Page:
BATTAGLIA v. BATTAGLIA was a 1958 New York appellate
court decision. Limited details only. This case evidently
involved some unusual details not available to me. This
custody and blood transfusion case involved the couple
Mario and Valeria Battaglia of Latham, New York. Mario was
a retired jockey who operated a barbershop. The year 1957
apparently was a whirlwind for this family. This couple had
a newborn baby, who apparently had a medical condition
which either did require, or at least presented a likelihood
of requiring blood transfusions. Around the same time that
Valeria Battaglia gave birth to Michael, she joined the
Jehovah's Witnesses, a religion which forbade blood
transfusions. Valeria Battaglia evidently attempted to keep
her newborn son from receiving the necessary blood
transfusions. That apparently led to this divorce and
custody action between the parents.
The parents had been married in the Presbyterian Church.
Baby Michael was baptized in the Presbyterian Church soon
after his birth in September or October 1957. Valeria
Battaglia joined the Jehovah's Witnesses soon thereafter.
Mario Battaglia soon thereafter filed for divorce claiming
that Valeria Battaglia was spending all her time going to
Jehovah's Witnesses meetings, and doing door-to-door
recruiting, rather than spending time taking care of her
newborn son. Valeria Battaglia apparently moved out of the
marital residence. It is unclear whether she took the
newborn with her. The details regarding the need for blood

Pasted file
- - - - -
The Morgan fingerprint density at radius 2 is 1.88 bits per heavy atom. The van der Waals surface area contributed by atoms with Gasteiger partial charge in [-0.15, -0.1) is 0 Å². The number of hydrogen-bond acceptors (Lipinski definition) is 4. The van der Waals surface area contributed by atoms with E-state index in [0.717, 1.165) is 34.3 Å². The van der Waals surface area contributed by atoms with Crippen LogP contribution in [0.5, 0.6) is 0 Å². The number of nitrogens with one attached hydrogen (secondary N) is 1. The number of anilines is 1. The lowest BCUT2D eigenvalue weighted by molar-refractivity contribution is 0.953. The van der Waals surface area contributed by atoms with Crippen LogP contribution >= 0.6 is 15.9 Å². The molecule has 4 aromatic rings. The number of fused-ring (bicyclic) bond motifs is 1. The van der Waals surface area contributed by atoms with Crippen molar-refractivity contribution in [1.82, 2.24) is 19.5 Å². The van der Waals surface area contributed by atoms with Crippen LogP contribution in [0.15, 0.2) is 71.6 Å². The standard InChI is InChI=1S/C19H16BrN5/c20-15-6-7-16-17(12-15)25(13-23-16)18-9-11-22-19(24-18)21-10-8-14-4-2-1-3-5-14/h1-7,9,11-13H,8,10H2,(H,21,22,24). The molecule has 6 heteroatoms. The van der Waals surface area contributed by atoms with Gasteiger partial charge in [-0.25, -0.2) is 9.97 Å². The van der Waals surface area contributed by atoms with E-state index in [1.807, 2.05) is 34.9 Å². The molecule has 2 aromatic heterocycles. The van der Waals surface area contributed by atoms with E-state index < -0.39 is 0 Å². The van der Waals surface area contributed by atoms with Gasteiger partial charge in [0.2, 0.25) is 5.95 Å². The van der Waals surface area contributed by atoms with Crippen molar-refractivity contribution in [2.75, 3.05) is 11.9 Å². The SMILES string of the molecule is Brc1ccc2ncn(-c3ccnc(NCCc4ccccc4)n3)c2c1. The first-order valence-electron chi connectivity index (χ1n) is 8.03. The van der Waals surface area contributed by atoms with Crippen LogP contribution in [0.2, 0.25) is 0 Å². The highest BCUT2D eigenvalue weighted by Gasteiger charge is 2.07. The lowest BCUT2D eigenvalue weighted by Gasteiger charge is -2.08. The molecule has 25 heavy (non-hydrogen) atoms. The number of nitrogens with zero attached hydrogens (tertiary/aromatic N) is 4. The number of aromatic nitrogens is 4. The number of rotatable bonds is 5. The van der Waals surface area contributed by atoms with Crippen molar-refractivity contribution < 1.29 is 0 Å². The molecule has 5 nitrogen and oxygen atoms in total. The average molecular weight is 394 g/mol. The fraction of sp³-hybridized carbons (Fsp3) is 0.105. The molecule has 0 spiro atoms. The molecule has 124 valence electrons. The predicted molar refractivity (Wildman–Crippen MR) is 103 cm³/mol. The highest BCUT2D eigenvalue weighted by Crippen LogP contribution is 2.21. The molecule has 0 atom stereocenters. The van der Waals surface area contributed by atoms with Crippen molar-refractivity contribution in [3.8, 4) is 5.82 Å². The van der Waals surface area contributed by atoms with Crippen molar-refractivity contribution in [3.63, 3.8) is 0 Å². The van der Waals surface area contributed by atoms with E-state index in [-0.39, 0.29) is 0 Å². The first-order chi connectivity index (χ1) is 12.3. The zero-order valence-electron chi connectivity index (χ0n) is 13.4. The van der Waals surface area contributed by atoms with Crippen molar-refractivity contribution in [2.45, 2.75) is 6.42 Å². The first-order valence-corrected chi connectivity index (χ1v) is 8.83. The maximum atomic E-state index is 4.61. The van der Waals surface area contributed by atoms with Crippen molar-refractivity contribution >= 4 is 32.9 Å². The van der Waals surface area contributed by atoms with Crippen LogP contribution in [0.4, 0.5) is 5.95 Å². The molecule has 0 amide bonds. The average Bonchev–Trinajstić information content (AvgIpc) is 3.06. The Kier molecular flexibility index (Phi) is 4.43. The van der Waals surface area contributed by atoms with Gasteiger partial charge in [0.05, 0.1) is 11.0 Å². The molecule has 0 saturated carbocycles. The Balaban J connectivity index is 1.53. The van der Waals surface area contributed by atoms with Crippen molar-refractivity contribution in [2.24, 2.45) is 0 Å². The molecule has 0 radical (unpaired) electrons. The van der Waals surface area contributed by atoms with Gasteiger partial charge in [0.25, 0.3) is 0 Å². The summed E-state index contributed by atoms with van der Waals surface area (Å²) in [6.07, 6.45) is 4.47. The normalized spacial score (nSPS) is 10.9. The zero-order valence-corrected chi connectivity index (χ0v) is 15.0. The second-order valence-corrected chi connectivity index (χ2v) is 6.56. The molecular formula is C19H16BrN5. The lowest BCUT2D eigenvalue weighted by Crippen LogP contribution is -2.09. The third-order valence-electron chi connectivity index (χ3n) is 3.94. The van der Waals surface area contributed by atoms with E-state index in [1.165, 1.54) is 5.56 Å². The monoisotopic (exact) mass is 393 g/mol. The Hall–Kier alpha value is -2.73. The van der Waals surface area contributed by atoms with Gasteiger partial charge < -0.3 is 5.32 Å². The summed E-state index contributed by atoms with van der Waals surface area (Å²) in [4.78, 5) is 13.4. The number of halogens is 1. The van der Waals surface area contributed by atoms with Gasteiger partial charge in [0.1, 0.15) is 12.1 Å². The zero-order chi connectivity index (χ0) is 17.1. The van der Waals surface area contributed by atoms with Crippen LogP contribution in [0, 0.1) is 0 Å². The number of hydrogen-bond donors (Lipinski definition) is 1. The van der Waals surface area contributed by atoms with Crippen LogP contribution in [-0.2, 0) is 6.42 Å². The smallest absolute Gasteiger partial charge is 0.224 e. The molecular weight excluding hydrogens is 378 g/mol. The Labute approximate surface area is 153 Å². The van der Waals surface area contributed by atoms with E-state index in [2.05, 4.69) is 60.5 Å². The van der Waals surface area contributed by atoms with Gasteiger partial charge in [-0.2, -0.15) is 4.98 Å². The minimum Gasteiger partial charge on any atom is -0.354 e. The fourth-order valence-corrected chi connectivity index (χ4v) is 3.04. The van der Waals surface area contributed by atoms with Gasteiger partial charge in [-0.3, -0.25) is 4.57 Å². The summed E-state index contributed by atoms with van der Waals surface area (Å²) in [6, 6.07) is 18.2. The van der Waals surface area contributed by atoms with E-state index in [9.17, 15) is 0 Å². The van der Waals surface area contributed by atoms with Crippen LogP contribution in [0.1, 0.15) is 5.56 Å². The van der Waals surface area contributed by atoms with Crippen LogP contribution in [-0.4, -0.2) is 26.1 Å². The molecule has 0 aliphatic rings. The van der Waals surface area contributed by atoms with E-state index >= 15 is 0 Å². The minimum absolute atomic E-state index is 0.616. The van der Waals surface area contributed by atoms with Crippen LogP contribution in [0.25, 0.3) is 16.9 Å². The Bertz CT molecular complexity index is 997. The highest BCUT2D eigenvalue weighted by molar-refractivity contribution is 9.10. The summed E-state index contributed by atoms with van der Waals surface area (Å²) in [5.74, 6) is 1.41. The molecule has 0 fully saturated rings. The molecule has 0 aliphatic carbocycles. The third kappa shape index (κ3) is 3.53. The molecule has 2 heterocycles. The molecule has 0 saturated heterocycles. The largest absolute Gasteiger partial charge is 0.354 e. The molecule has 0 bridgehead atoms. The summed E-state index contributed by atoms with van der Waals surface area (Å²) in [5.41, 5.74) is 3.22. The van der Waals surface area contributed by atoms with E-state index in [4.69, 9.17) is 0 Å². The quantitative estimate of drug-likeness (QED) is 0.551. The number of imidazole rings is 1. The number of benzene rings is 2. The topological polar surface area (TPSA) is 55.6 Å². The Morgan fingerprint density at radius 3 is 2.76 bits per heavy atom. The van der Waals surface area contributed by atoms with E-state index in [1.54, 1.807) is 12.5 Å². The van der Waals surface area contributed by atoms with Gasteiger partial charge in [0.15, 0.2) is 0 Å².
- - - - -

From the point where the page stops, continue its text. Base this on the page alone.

transfusions for Michael, and what Valerie did to prohibit
such is also unclear.
At any rate, custody of seven month old Michael was
awarded to Mario Battaglia, who apparently was in his 40s,
since a comment from the appellate opinion mentions that
he had already reared a son from a previous marriage from
infancy through college. Therafter, Valerie Battaglia
appealed. In affirming the trial court's custody award, the
appellate court stated in part:
"During the fall of 1957, the petitioner joined a religious sect
known as Jehovah's Witnesses. Largely as a result of the
change in petitioner's religious faith, a clash developed
between the parties which led to their ultimate separation.
Respondent claims that the petitioner has been absorbed
by activities in her newly embraced faith, attends meetings
of the sect, and engages in work for it, as a result of which
she has allegedly neglected the child.
"Respondent has also contended that one of the tenets of
Jehovah's Witnesses bars blood transfusions, however
essential such device may be deemed by medical experts.
He has claimed that petitioner would not permit a blood
transfusion for the child even though the child's life might
be thereby saved, and further contends that the sect
accepts the principle that the death of the child constitutes
'saving the child'.
"Petitioner, of course, enjoys her constitutional right to
freedom of religion and may practice the religious faith of
her choice without interference. She has not, however, the
right to impose upon an innocent child the hazards to it
flowing from her own religious convictions. The welfare of
the child is paramount. If medical science requires a blood
transfusion to preserve the child's life, the child should not
be deprived of life because the mother's religious
persuasion opposes such transfusion.
"The child has a right to survival and a chance to live and
the court has a duty to extend its protecting arm to the
child. It is of no concern to the court what religious
preference the parents may elect. The best interests of the
child are the primary concern in all custody conflicts and
not the desires of either the mother or father. In this case,
the father has demonstrated great interest in and affection
for the child. He has previously had the custody of an infant
son from a prior marriage, whom he has reared and who is
now a college student. ... "
Jehovah's Witnesses Lose in Court-Often....